I’ve tried to help a company for ages, but the founder just wasn’t good. Years later my VC buddy says “he’s trying again, and he just pivoted, again. Someone really needs to tell him to get a job“. I know that’s sooooo not a “founder friendly” thing to say, but honestly, what happens when you really make a bad call? And that founder is reaching out for advice on another startup? Do you continue?
The thing with sidewards deals is that it’s a hole that you can just keep digging. Is it better to help the rocket ship fly higher, or to help the sidewards one build a fire?
The rationale logic is you allocate your time where you, along with your fiduciary responsibility, maximise shareholder value whilst also maintaining a semblance of a brand. Allocate time to the top performers when you can add real value.
For everyone else, set expectations once you see how they respond to help. Some are great and action on everything you say, so you’ll help more. Some… don’t and won’t so you cut the gas.
Set out with teams how you are going to help, the process for it (specific bullet point ask with LinkedIn URL via email) and your expectations for that to be actioned on. This has to match your personality.
What is your unique help superpower?
I feel that founders tolerate VCs when they aren’t getting 10x value. It’s like “with great money, comes the need to suck up”.
The most valuable things to most startups are:
- Recruiting key talent (Such a ball ache!)
- Big intros that make money (not the ones your AE can get as part of like, their job)
- Getting more money (Which Dave says is not unique. I agree, but it’s still a huge deal if you can help get big rounds done)
After that, there are lots of super useful things, but it needs to be actionable and specific or ideally done for you. The issue with the latter is that you effectively need operating partners who really dive in.
I’m sure this slide makes a tonne of sense if Dave is presenting it, but I’m just looking at slides and vomiting out of my brain here.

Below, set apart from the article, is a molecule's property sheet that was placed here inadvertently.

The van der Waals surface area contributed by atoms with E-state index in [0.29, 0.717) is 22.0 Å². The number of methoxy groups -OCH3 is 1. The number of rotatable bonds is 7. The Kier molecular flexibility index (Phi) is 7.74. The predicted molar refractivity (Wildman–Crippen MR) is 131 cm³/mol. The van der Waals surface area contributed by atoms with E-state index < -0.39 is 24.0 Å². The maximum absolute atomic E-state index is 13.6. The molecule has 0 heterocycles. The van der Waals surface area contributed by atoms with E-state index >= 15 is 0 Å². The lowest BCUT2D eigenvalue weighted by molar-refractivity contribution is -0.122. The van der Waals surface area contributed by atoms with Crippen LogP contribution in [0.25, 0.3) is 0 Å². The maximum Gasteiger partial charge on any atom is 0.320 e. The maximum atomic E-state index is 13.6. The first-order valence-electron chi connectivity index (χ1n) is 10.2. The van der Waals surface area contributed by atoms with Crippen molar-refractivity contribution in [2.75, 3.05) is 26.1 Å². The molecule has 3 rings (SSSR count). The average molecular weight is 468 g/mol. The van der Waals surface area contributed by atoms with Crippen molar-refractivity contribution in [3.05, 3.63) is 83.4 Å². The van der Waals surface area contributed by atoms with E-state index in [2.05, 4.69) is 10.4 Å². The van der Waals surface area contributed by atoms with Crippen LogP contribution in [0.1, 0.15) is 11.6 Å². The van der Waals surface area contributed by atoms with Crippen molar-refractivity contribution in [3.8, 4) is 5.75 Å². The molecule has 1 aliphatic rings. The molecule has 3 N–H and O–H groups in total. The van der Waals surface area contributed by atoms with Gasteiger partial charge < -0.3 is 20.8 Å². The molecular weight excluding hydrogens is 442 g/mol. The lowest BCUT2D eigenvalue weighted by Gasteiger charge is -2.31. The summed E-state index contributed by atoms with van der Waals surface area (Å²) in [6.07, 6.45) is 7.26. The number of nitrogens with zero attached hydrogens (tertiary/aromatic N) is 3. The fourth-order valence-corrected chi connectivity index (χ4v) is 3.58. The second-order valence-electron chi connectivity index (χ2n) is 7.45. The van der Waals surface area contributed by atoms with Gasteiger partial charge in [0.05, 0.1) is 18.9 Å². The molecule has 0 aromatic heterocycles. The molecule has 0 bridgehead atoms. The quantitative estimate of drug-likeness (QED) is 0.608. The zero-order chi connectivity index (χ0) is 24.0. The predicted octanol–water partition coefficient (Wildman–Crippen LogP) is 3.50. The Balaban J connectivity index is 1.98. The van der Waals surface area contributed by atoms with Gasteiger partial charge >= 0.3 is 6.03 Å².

Ok. So. You don’t exist as a GP without LPs. They all have different needs.
- Established FoF/Endowments with professional managers want returns. They’re not going to invest into fund 3 unless you worked with them as an investment manager (e.g. Yale)
- New LPs can have weird goals. Some like Barclays might put money into TechStars accelerator so that the CMO gets to go on Bloomberg and pretend they do innovative shizzle. Some might have an agenda to show they give two shizzles about impact, so chuck money into a fund to illustrate that at a shareholder meeting. The hustle is real with corporates
There’s actually potentially a lot to unpack here including hand-holding, providing direct deal access, etc. Then there are the whole will LPs invest in your impact fund in Zimbabwe thing. Hm, nope. So your investment thesis needs to match up with LPs, but like this is a series of blogs.
I’ve written a few VC decks and helped a few more write theirs. And do you know what, writing decks for startups is exactly the same (only a few slides are different, do grossly simplify). When you have amazeballs things to talk about, and your thesis is lucid, it’s a lot easier to write them and be “impressive”.
There are amazing people in the world and when you ask them their superpower, they may be modest, but it’s easy to present that in a modest way that implies “Yes, I’m kinda of a big deal”.
When you don’t have things to say, well it’s harder. Ask someone what their superpower is, and well, there’s a reason that average exists.
There is a difference between talent and potential. I’m reading a book on “Grit” at the moment, so I’ll call it grit.
Dave recommends you promote your history if you have it, and your grit if you don’t.
This is a usual summary slide, typically in the terms/give me money section.
Interstitial slide! I hate these.
It’s really hard to make money.
I don’t know, but Dave normally sells the “invest in lots of companies” thing as was his 500Startups thesis.
Models like these are super useful to do to force you to think through your model, but it’s BS in BS out. Predicting outputs are just so pie in the sky.
It is useful to consider your reserves, how many checks you do etc, as I know for a fact less experienced investors always lament the basics. All of them.
Running a VC firm isn’t cheap. Your fund admin and the like is an easy $200k. My math from like 7 years ago was how can anyone run a value add fund with less than $80m and no trips to tropical islands. I have friends that started with a $10m fund and just think wtf…
Eh, what do you think?